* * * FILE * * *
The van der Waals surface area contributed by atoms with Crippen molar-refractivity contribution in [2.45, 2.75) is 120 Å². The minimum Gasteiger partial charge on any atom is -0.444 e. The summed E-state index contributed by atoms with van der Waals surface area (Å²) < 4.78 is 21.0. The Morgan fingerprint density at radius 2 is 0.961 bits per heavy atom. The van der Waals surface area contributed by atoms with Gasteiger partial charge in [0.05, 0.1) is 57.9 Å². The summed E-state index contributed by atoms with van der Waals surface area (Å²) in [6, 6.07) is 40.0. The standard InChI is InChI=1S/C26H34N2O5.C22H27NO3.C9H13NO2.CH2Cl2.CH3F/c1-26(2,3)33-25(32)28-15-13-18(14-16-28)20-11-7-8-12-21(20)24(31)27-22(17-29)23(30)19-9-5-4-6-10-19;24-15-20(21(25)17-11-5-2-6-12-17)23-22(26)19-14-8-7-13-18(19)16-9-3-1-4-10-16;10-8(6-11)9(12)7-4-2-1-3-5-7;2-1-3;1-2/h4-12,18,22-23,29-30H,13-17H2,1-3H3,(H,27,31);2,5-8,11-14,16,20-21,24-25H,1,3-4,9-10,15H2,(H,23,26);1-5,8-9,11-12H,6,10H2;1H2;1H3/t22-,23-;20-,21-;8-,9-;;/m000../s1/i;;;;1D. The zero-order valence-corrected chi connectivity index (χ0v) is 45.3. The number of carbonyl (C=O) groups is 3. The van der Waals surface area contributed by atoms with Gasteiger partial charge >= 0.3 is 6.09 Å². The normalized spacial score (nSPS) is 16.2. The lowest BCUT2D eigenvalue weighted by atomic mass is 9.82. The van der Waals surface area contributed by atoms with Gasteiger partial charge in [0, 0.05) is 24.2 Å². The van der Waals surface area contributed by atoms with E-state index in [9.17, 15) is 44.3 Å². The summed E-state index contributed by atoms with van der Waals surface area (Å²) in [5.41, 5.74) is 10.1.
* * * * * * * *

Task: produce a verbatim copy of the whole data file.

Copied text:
The van der Waals surface area contributed by atoms with Crippen molar-refractivity contribution in [2.45, 2.75) is 120 Å². The minimum Gasteiger partial charge on any atom is -0.444 e. The summed E-state index contributed by atoms with van der Waals surface area (Å²) < 4.78 is 21.0. The Morgan fingerprint density at radius 2 is 0.961 bits per heavy atom. The van der Waals surface area contributed by atoms with Gasteiger partial charge in [0.05, 0.1) is 57.9 Å². The summed E-state index contributed by atoms with van der Waals surface area (Å²) in [6, 6.07) is 40.0. The standard InChI is InChI=1S/C26H34N2O5.C22H27NO3.C9H13NO2.CH2Cl2.CH3F/c1-26(2,3)33-25(32)28-15-13-18(14-16-28)20-11-7-8-12-21(20)24(31)27-22(17-29)23(30)19-9-5-4-6-10-19;24-15-20(21(25)17-11-5-2-6-12-17)23-22(26)19-14-8-7-13-18(19)16-9-3-1-4-10-16;10-8(6-11)9(12)7-4-2-1-3-5-7;2-1-3;1-2/h4-12,18,22-23,29-30H,13-17H2,1-3H3,(H,27,31);2,5-8,11-14,16,20-21,24-25H,1,3-4,9-10,15H2,(H,23,26);1-5,8-9,11-12H,6,10H2;1H2;1H3/t22-,23-;20-,21-;8-,9-;;/m000../s1/i;;;;1D. The zero-order valence-corrected chi connectivity index (χ0v) is 45.3. The number of carbonyl (C=O) groups is 3. The van der Waals surface area contributed by atoms with Gasteiger partial charge >= 0.3 is 6.09 Å². The normalized spacial score (nSPS) is 16.2. The lowest BCUT2D eigenvalue weighted by atomic mass is 9.82. The van der Waals surface area contributed by atoms with Gasteiger partial charge in [0, 0.05) is 24.2 Å². The van der Waals surface area contributed by atoms with E-state index in [9.17, 15) is 44.3 Å². The summed E-state index contributed by atoms with van der Waals surface area (Å²) in [5.41, 5.74) is 10.1.